Public Papers and Letters of Oliver Max Gardner: Governor of North Carolina, 1929-1933

By Edwin Gill; David Leroy Corbitt | Go to book overview

their terms in county jails at dead expense to the public, and I have so notified county authorities.


SALARY CUTS TO BE RESTORED UNTIL INVESTIGATION IS MADE

JULY 13, 1931

Since my return from a short vacation last week I have carefully investigated with the director of personnel, the attorney general, and Senator Gravely, chairman of the Senate Appropriations Committee, and Representative Harris, chairman of the House Appropriations Committee, the question of whether the twenty per cent cut in salaries of employees* of the buildings and grounds department and those engaged in custodial service which was made effective as of July 1, should stand. I find them all in agreement with what is my opinion; namely, that pending a survey of the several departments by the director of personnel, this particular group of employees should be restored in salaries and wages, as of July 1, to the status of other officials and employees coming within the purview of section 20 of the appropriations act.

The twenty per cent reduction in wages of employees engaged in custodial service, made without my knowledge during my absence, did not meet with my personal approval; nor, of course, with my well-known position. The cut was made because at that time such a cut was thought to meet the legislative intent. The director

____________________
*
There were forty-five employees of the buildings and grounds who received twenty per cent cuts in wages instead of the ten per cent received by other state employees. Most of these were night watchmen, janitors, and laborers who received from $12 to $30 a week. Henry Burke, assistant director of the budget, stated that the cut was made necessary by the action of the General Assembly in reducing appropriations from $110,560 to $83,400.

After a week of investigation the twenty per cent cut to the lowest paid employees was rescinded and a ten per cent cut made effective.

-523-

Notes for this page

Add a new note
If you are trying to select text to create highlights or citations, remember that you must now click or tap on the first word, and then click or tap on the last word.
One moment ...
Default project is now your active project.
Project items

Items saved from this book

This book has been saved
Highlights (0)
Some of your highlights are legacy items.

Highlights saved before July 30, 2012 will not be displayed on their respective source pages.

You can easily re-create the highlights by opening the book page or article, selecting the text, and clicking “Highlight.”

Citations (0)
Some of your citations are legacy items.

Any citation created before July 30, 2012 will labeled as a “Cited page.” New citations will be saved as cited passages, pages or articles.

We also added the ability to view new citations from your projects or the book or article where you created them.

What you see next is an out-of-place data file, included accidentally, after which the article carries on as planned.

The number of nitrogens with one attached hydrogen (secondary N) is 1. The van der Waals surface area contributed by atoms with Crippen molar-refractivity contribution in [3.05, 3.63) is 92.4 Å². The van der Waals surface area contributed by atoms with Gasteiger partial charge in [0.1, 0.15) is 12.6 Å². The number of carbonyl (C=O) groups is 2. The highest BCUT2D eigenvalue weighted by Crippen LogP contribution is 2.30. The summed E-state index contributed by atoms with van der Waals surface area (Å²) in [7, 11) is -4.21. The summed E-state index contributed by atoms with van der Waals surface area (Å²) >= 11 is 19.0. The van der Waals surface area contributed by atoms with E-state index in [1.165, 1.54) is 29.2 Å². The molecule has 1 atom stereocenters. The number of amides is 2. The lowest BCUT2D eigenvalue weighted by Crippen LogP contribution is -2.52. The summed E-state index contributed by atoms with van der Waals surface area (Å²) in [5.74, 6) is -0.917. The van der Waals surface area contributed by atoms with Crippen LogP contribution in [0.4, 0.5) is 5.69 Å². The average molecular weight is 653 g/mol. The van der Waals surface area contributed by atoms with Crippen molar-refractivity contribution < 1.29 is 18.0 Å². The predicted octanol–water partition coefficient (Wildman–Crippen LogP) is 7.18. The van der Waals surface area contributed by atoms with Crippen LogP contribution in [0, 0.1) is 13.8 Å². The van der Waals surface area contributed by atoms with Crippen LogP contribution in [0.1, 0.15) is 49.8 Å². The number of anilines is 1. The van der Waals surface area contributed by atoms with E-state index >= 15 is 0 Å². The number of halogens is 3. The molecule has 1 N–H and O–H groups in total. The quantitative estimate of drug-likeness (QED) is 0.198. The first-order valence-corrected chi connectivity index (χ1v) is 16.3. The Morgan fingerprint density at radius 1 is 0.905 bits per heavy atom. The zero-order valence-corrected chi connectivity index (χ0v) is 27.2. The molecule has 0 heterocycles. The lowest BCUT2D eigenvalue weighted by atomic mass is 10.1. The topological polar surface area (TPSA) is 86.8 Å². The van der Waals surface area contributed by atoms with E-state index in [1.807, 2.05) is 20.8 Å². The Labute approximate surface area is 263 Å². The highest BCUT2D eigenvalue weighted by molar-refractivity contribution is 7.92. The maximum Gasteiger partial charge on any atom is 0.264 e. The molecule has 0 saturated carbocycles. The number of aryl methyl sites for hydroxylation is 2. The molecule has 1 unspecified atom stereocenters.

Notes (0)
Bookmarks (0)

You have no saved items from this book

Project items include:
  • Saved book/article
  • Highlights
  • Quotes/citations
  • Notes
  • Bookmarks
Notes
Cite this page

Cited page

Style
Citations are available only to our active members.
Sign up now to cite pages or passages in MLA, APA and Chicago citation styles.

(Einhorn, 1992, p. 25)

(Einhorn 25)

1

1. Lois J. Einhorn, Abraham Lincoln, the Orator: Penetrating the Lincoln Legend (Westport, CT: Greenwood Press, 1992), 25, http://www.questia.com/read/27419298.

Cited page

Bookmark this page
Public Papers and Letters of Oliver Max Gardner: Governor of North Carolina, 1929-1933
Table of contents

Table of contents

Settings

Settings

Typeface
Text size Smaller Larger Reset View mode
Search within

Search within this book

Look up

Look up a word

  • Dictionary
  • Thesaurus
Please submit a word or phrase above.
Print this page

Print this page

Why can't I print more than one page at a time?

Full screen
/ 788

matching results for page

Cited passage

Style
Citations are available only to our active members.
Sign up now to cite pages or passages in MLA, APA and Chicago citation styles.

"Portraying himself as an honest, ordinary person helped Lincoln identify with his audiences." (Einhorn, 1992, p. 25).

"Portraying himself as an honest, ordinary person helped Lincoln identify with his audiences." (Einhorn 25)

"Portraying himself as an honest, ordinary person helped Lincoln identify with his audiences."1

1. Lois J. Einhorn, Abraham Lincoln, the Orator: Penetrating the Lincoln Legend (Westport, CT: Greenwood Press, 1992), 25, http://www.questia.com/read/27419298.

Cited passage

Welcome to the new Questia Reader

The Questia Reader has been updated to provide you with an even better online reading experience.  It is now 100% Responsive, which means you can read our books and articles on any sized device you wish.  All of your favorite tools like notes, highlights, and citations are still here, but the way you select text has been updated to be easier to use, especially on touchscreen devices.  Here's how:

1. Click or tap the first word you want to select.
2. Click or tap the last word you want to select.

OK, got it!

Thanks for trying Questia!

Please continue trying out our research tools, but please note, full functionality is available only to our active members.

Your work will be lost once you leave this Web page.

For full access in an ad-free environment, sign up now for a FREE, 1-day trial.

Already a member? Log in now.